The HPV-negative OPSCC cell line UDSCC1 (RRID: CVCL_E324, provided by TKH) and the HPV16-positive hypopharyngeal squamous cell carcinoma cell line UDSCC2 (RRID: CVCL_E325, provided by TKH) were cultured in DMEM (Gibco, 41965-039) supplemented with 10% FBS (Bio&Sell, FBS.S 0615) and 1% MEM non-essential amino acids (Gibco, catalog no.: 11140-035) at 37°C, 5% CO2 and >95% relative humidity. The identity of the cell lines was proven in July 2023 by short tandem repeats analysis. Cultures were checked monthly for absence of Mycoplasma contamination (VenorGeM Advance, Minerva Biolabs GmbH, catalog no.: 11-7024). Experiments were performed on cells until passage 20 after thawing.

Transfection of UDSCC1 Cells

A total of 250,000 UDSCC1 cells in 2.5 mL complete medium were seeded per well of a 6-well plate (Sarstedt, 83.3920.300) and cultured for 24 hours. After 24 hours, cells were transfected with INHBA Silencer predesigned siRNA (Thermo Fisher Scientific, AM16708, assay ID siRNA1: 11093 and assay ID siRNA2: 144964) or Silencer Select Negative Control #2 siRNA (Thermo Fisher Scientific, 4390846). For each well, 75 pmol of siRNA were mixed with reduced serum medium (Opti-MEM, Gibco, catalog no.: 31985-047) and 4 µL Lipofectamine RNAiMAX (Thermo Fisher Scientific, 13778-030). The mix was incubated at room temperature for 15 minutes and was added dropwise to each well. After transfection, cells were cultured for another 24 hours (t24) or 48 hours (t48) at which functional assays were conducted, as indicated in the figure legends.

qRT-PCR

Cells were harvested using 350 µL RLT buffer from the RNeasy Mini Kit (Qiagen, 74104) supplemented with 2-mercaptoethanol (1:100). RNA was isolated according to manufacturer's instruction and RNA concentrations were determined using a TECAN spectrophotometer. A total of 1,000 ng RNA were reverse transcribed using QuantiTect Reverse Transcription Kit (Qiagen, 205313) and qRT-PCR was subsequently performed using the QuantiNova SYBR Green PCR Kit (Qiagen, 208056), both according to manufacturer's instruction. qRT-PCR was run in a Roche Light Cycler 96 using the following program: 2 minutes of initial heat activation at 95°C, followed by two-step cycling of 5 seconds denaturation at 95°C and 10 seconds combined annealing and extension at 60°C, repeated for 40 cycles. Following primers were manufactured by Biomers: RPL30 forward 5′-tggtggctgcaaagaagac-3′, RPL30 reverse 5′-gcagttgttagcgagaatgac-3′, INHBA forward 5′-aagtcggggagaacgggtatgtgg-3′, INHBA reverse 5′-tcttcctggctgttcctgactcg-3′, SNAI2 forward 5′-cgaactggacacacatacagtg-3′, SNAI2 reverse 5′-ctgaggatctctggttgtggt-3′, SNAI1 forward 5′-tcggaagcctaactacagcga-3′, SNIA1 reverse 5′-agatgagcattggcagcgag-3′, TWIST1 forward 5′-ggagtccgcagtcttacgag-3′, TWIST1 reverse 5′-tctggaggacctggtagagg-3′. Experiments were performed in duplicate and with negative controls. Ribosomal Protein L30 (RPL30) was used as the normalization control. The delta Ct value (ΔCt) was calculated between the target and the RPL30 mean of the same condition. The ΔΔCt value was calculated between INHBA knockdown (KD) and mean Mock KD (considered as 1).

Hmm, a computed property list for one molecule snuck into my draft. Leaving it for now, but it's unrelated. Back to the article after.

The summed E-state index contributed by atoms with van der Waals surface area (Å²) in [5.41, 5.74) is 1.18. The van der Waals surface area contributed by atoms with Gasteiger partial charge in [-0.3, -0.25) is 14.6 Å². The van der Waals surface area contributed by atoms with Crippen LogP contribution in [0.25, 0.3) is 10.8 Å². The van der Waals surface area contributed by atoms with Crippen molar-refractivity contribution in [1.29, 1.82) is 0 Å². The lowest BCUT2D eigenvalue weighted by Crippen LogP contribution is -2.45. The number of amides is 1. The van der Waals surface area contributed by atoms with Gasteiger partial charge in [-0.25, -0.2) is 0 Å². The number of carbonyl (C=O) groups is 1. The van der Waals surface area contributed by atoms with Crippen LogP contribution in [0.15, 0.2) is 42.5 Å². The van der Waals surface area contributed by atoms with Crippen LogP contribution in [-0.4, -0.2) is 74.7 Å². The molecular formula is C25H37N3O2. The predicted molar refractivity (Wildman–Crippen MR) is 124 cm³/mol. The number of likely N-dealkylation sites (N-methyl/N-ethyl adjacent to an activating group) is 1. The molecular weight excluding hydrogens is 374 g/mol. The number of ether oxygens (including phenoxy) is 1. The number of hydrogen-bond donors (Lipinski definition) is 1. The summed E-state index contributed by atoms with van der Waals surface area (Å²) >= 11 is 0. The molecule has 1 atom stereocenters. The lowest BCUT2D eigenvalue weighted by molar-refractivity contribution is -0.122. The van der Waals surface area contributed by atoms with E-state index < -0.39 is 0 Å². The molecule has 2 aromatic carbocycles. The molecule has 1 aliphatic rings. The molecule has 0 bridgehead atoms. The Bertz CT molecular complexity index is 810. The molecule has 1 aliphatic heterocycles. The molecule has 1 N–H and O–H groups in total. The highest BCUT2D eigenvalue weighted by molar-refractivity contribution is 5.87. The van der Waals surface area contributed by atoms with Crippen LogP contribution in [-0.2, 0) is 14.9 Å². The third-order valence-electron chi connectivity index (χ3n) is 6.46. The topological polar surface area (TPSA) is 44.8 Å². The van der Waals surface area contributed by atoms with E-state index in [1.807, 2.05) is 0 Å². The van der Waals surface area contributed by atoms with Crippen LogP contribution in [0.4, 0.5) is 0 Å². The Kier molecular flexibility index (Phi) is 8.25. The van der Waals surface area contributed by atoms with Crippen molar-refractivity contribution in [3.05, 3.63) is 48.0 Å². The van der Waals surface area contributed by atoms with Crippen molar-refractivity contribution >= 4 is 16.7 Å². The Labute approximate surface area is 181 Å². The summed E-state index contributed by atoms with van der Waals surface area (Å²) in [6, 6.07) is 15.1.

Western Blot Analysis